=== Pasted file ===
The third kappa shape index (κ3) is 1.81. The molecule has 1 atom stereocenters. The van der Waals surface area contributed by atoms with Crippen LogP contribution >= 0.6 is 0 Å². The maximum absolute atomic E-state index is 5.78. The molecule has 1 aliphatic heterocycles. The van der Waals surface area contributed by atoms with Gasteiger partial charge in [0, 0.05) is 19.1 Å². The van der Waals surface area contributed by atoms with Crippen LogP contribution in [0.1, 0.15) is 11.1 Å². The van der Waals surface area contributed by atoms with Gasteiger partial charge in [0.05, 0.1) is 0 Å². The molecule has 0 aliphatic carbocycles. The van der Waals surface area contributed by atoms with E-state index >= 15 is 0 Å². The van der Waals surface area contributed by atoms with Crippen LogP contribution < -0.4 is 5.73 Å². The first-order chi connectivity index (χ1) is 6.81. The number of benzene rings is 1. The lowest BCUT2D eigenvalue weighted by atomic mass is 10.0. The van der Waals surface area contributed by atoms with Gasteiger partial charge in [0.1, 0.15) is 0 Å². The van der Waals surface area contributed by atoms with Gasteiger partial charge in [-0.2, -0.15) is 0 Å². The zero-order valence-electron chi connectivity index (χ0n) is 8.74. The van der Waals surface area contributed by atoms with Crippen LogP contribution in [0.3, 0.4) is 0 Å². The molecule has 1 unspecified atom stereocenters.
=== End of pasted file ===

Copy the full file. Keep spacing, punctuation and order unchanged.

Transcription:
The third kappa shape index (κ3) is 1.81. The molecule has 1 atom stereocenters. The van der Waals surface area contributed by atoms with Crippen LogP contribution >= 0.6 is 0 Å². The maximum absolute atomic E-state index is 5.78. The molecule has 1 aliphatic heterocycles. The van der Waals surface area contributed by atoms with Gasteiger partial charge in [0, 0.05) is 19.1 Å². The van der Waals surface area contributed by atoms with Crippen LogP contribution in [0.1, 0.15) is 11.1 Å². The van der Waals surface area contributed by atoms with Gasteiger partial charge in [0.05, 0.1) is 0 Å². The molecule has 0 aliphatic carbocycles. The van der Waals surface area contributed by atoms with E-state index >= 15 is 0 Å². The van der Waals surface area contributed by atoms with Crippen LogP contribution < -0.4 is 5.73 Å². The first-order chi connectivity index (χ1) is 6.81. The number of benzene rings is 1. The lowest BCUT2D eigenvalue weighted by atomic mass is 10.0. The van der Waals surface area contributed by atoms with Gasteiger partial charge in [0.1, 0.15) is 0 Å². The van der Waals surface area contributed by atoms with Gasteiger partial charge in [-0.2, -0.15) is 0 Å². The zero-order valence-electron chi connectivity index (χ0n) is 8.74. The van der Waals surface area contributed by atoms with Crippen LogP contribution in [0.3, 0.4) is 0 Å². The molecule has 1 unspecified atom stereocenters.